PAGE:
This seems to have been a particularly rough week for just about everyone I know. On social media, I have seen lots of talk of hitting the “Pandemic Wall.” In fact, there are a couple of recent articles about it — there are also articles about it from earlier, so I suppose we could all be going in waves of how well we are able to manage our current situations.
This is certainly a different kind of hard for kids. An email from the Edmonds School District about “Student wellbeing and mental health resources” was sent to families this week. The email, signed by our Superintendent, Dr. Gustavo Balderas, explains that the district is “ worried about our kids, all of them, and we want to make sure families have the resources available to support their students.” Citing the end-of-the-semester grades as an additional stressor to the now- 11 months we’ve been dealing with the pandemic, the email explains that ongoing stress and trauma can cause anxiety, stress, depression, fatigue and lack of motivation on top of many other symptoms, including heightened emotions and reactions. The email links to the Mental Health Resources page, which you can find HERE, includes tips for caregivers and resources for mental health including the National Suicide Prevention Lifeline and The Trevor Project. If you need additional information or support, the email asks you to “Please reach out to your school for further information and support.” If you need help doing that, you can reach the district at 425-431-7000 and they can transfer you to your child’s school or help you find the right person to talk to.
There are also some options for activity starting next month through sports and Move 60! and a chance to do something while at home in the first two weekends of February.
Two local lacrosse clubs are planning spring seasons. Edmonds Eagles Lacrosse is currently registering boys in the Edmonds School District, grades kindergarten through eighth grade, for a “shortened spring lacrosse season.” The Edmonds Lacrosse Club — the official girls youth and high school lacrosse program for thirrd through eighth graders in Brier, Edmonds, Lynnwood, Martha Lake and Mountlake Terrace — is inviting interested players to an info night about their season.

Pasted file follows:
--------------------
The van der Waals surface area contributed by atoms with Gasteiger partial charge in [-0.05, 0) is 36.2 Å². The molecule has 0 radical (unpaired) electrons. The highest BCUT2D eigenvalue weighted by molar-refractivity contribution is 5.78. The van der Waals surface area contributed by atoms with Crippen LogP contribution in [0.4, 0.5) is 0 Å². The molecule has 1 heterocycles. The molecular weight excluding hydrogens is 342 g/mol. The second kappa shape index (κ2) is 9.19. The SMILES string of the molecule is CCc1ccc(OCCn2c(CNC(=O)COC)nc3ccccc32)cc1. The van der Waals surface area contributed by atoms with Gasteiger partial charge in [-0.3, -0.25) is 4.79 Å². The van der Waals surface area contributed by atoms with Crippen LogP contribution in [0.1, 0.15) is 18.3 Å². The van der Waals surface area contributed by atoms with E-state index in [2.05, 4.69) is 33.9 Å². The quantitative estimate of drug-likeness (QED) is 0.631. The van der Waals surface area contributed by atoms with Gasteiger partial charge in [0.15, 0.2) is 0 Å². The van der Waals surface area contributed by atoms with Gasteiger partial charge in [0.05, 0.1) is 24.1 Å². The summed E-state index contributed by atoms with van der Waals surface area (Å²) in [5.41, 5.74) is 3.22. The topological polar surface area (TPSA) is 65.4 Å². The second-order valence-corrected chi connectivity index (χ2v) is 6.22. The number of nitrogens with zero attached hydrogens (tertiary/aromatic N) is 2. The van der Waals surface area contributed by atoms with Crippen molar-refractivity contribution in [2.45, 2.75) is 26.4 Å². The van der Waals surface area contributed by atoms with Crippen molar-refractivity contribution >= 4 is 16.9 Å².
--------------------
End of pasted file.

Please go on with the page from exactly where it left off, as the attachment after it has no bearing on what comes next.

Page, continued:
For the Edmonds Eagles, practice starts Feb. 15 and will be at Civic Field in Edmonds. The team, which you might recognize from throwing candy during past 4th of July parades, says that they are still working out some of the details of the season that will look a bit different from seasons past. They will “follow the rules set by the state,” which limit group sizes, mandate mask wearing and practice social distancing. The cost of registration for the season is significantly reduced due to the changes in practice locations, uniforms, and tournament options. This is also the organization that provides the Meadowdale Mavericks high school lacrosse for each of the district’s home schools, so they ask that if your high school student is interested in playing, to reach out to them. For more information and registration you can visit EaglesLAX.com.
The Edmonds Lacrosse Club addressed interested families on their websites saying that while “many things about the 2021 season that are yet uncertain, the Edmonds Lacrosse Club is committed to providing ways for new and returning players to get outdoors, improve their skills and grow their knowledge of the game this spring.” They are holding an “important all-club meeting” on Sunday, Feb. 7 from 7 to 8 p.m. to discuss their plans for spring and answer any questions you might have. You can find more information at EdmondsLacrosse.com or by emailing EdmondsLAX@gmail.com.
The Choose to Move 60! fall session had over 1,700 students enrolled and their next session starts Feb. 8. The district is encouraging all K-6 students to register for this FREE, online program saying “students that participate in exercise, physical activity, and movement focus better in school, sleep better, feel healthier, and have lower rates of depression.” They even share a video on the importance of physical activity. Any student who signs up gets a FREE Move 60! At-Home Equipment Bag that includes a jump rope, scarf, paddle, rubber playground ball and bean bag. After registering, you can visit any of the following options for bag pickup.
Monday, Feb. 1 – Mountlake Terrace Elementary, 4-6 p.m.
Tuesday, Feb. 2 – Hazelwood Elementary, 1-3 p.m.
Wednesday, Feb. 3 – College Place Elementary, 4-6 p.m.
Thursday, Feb. 4 – Cedar Valley Elementary, 4-6 p.m.
Friday, Feb. 5 – Oak Heights Elementary, 1-3 p.m.
For more Move 60! information and registration, you can visit Edmonds.Wednet.Edu.
I am particularly excited about this event as every year I grow more and more into a bird enthusiast, thanks to a fairly busy bird feeder outside of our kitchen window. The 2021 annual Great Backyard Bird Count is Feb. 12-15. The bird count, which can be done in a yard, from a window, or “observing safe social distancing and masking, at your favorite park or beach,” started in 1998 as a “community-science activity that offers you and scientists a geographic snapshot of late-winter bird life locally, in the US and abroad.” On Saturday, Feb. 8 at 10 a.m. you can join the Great Backyard Bird Count Workshop with Alan Mearns at PilchuckAudubon.org. The event is open to all — “First timers, beginning birders, teachers, families and kids” or anyone who wants to brush up on their bird identification skills. You will learn what birds you are likely to see, how to spot them and record the data. Then the following weekend during the birdcount, which you can do in as little at 15 minutes, you can record the data. Find more information on the GBBC at Birdcount.org/Participate.
— By Jennifer Marx
Jen Marx, an Edmonds mom of two boys, is always looking for a fun place to take the kids that makes them tired enough to go to bed on time.